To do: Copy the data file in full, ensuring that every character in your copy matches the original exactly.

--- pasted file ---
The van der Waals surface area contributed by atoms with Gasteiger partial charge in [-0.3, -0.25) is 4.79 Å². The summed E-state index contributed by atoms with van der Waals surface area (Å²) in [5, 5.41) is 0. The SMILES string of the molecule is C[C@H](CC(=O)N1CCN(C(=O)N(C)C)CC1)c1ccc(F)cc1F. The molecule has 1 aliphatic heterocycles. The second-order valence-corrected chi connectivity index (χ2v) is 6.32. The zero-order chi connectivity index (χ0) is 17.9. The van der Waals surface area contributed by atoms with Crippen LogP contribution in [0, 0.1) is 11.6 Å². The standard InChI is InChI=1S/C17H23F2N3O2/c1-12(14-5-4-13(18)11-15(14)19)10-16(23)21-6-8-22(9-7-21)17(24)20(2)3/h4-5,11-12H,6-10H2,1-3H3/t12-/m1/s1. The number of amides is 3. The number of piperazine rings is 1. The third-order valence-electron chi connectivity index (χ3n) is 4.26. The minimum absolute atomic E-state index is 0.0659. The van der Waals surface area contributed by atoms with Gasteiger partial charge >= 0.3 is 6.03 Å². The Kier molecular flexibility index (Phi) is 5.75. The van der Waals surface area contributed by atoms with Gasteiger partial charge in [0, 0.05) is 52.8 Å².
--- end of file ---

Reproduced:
The van der Waals surface area contributed by atoms with Gasteiger partial charge in [-0.3, -0.25) is 4.79 Å². The summed E-state index contributed by atoms with van der Waals surface area (Å²) in [5, 5.41) is 0. The SMILES string of the molecule is C[C@H](CC(=O)N1CCN(C(=O)N(C)C)CC1)c1ccc(F)cc1F. The molecule has 1 aliphatic heterocycles. The second-order valence-corrected chi connectivity index (χ2v) is 6.32. The zero-order chi connectivity index (χ0) is 17.9. The van der Waals surface area contributed by atoms with Crippen LogP contribution in [0, 0.1) is 11.6 Å². The standard InChI is InChI=1S/C17H23F2N3O2/c1-12(14-5-4-13(18)11-15(14)19)10-16(23)21-6-8-22(9-7-21)17(24)20(2)3/h4-5,11-12H,6-10H2,1-3H3/t12-/m1/s1. The number of amides is 3. The number of piperazine rings is 1. The third-order valence-electron chi connectivity index (χ3n) is 4.26. The minimum absolute atomic E-state index is 0.0659. The van der Waals surface area contributed by atoms with Gasteiger partial charge >= 0.3 is 6.03 Å². The Kier molecular flexibility index (Phi) is 5.75. The van der Waals surface area contributed by atoms with Gasteiger partial charge in [0, 0.05) is 52.8 Å².